How are businesses dealing with bot attacks in 2022? In short: not well. A few years ago, companies were naïve to the threat of bots. Now, they understand them more, and many are adopting preventive measures. That's the good news. The bad news is that businesses are leaving bot attacks unchallenged for weeks an average of 16, which means they are going undiscovered for almost four months. 


A recent study of 440 businesses across the travel, entertainment, eCommerce, financial services, and telecoms sectors in the United States and the United Kingdom reveals that in almost every measure, businesses appear to be doing worse than last year in the battle against bots. However, this may not mean they are losing the fight. 


Attacks have increased by 7-9% from last year, and budgets to combat the problem have increased due to heightened awareness. Most businesses recognize the impact of bots but, in many ways, are not pushing back hard enough and, subsequently, are losing ground. 


The four main types of bots scraper bots, scalper bots, sniper bots, and account checker bots —  are all on the rise. Attacks from each of these have increased, and while most bots emanate from China (74%) and Russia (55%), attacks from the U.S. and Europe exist and pose an equivalent amount of danger.  


Scalper bots, media darlings thanks to designer sneakers, consoles, and concert tickets, have typically led the pack in popularity, but their financial impact is dwindling. Businesses that understand the effects of these bot attacks are taking steps to mitigate the problem. However, the pain is being felt elsewhere, such as customer satisfaction which continues to drop. Ninety-seven percent of companies say that bot attacks have affected customer satisfaction. And web analytics, skewed by bots, are responsible for a 5% loss in revenue.


Two Areas Greatly Impacted: Web Analytics and Loyalty Points 


Businesses are right to pay close attention to their web analytics — the tools available that interrogate customer journeys can give incredible insights into how customers think and buy, and small changes can help to increase sales. Bots do their best to spoil that, skewing analytics and leading businesses into bad decisions. Some companies have even launched entire marketing campaigns based on the false data created by bots. The actual cost of skewed analytics has increased a percentage point over the previous year to 5%.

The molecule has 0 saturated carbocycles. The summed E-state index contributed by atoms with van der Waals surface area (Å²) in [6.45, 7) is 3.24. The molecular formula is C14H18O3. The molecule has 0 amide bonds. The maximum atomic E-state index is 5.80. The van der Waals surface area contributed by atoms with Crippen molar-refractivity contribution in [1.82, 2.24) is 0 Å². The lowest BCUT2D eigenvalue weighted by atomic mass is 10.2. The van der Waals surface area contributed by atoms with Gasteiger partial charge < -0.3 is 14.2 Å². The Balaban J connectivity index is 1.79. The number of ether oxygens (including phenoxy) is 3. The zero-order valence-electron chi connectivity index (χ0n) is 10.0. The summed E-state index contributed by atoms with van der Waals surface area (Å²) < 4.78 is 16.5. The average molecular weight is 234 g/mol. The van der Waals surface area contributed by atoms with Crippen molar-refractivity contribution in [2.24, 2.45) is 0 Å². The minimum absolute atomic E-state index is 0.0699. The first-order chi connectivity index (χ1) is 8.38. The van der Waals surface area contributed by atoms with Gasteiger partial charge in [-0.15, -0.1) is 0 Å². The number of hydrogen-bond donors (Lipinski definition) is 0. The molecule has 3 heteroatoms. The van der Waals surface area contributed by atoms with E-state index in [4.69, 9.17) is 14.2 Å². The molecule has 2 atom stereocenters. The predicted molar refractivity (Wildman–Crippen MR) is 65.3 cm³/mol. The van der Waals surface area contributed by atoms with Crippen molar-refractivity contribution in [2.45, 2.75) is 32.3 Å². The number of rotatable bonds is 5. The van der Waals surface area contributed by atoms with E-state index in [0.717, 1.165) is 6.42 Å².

For a long time, bots have found loyalty points to be an easy target too. The average loyalty points stolen have decreased slightly overall but not in the U.S., where the value has risen, meaning hackers have become more targeted in their attacks, seeking out more valuable accounts and selling them on for greater profits. 


There is some good news, however. Only a handful of businesses reported the impact of these bot attacks to be significant. This indicates that while the attacks continue, companies are fighting back to some extent. More bot attacks are being detected and factored into decision-making, and businesses are starting to understand the scale of the problem better. 


Where the Wild Things Are


Rising awareness and increased security may have made an impact, but how attackers operate has shifted along with it. Attacks on websites have remained static but increased elsewhere. Attacks on APIs (60%) and mobile apps (39%) are both up from 46% and 23%, respectively, in 2021.


While businesses are investing in better defenses, attackers are equally getting as savvy and finding ways to bypass security. There has been a marked rise in bots hiding behind residential proxies and rotating their user agents and I.P. addresses, amongst other techniques, to avoid detection. And as businesses improve their protections, they are catching bots that previously went unnoticed, which means the landscape becomes a game of cat and mouse. 


Protection and Elimination


The good news is that businesses have increased budgets. This means they now have greater visibility of bot attacks. However, the gains so far are marginal, and they are spending less than 8% of the total security budget on bot management. It's not enough. 


Forty-nine percent of respondents believe that all bot users are criminals  but this is not true. We've seen changes in how attackers operate, but businesses remain one step behind. There are still huge misunderstandings around bot attacks' origin, intention, and complexity. While credential stuffing and account takeover attacks are illegal, buying up high-demand items for resale is not. 


As bots get more innovative, businesses need to as well. It starts with good mitigation strategies. This shouldn't involve blanket bans on traffic according to the country of origin, either. Bots can come from a variety of places or attack via proxy. Bot mitigation tools like reCAPTCHA help but aren't complete; neither are WAF or distributed denial of service (DDoS) protection alone.


Companies need to look at total user activity, unmasking the intent behind what they do. No matter how sophisticated and human-like the user's behavior appears, it can still be a bot. The right solution can distinguish between the two and stop the problem quickly before it worsens. The reality is that four months exceeds the length of a business quarter, and an attack that goes unidentified for that long will hurt profits quickly.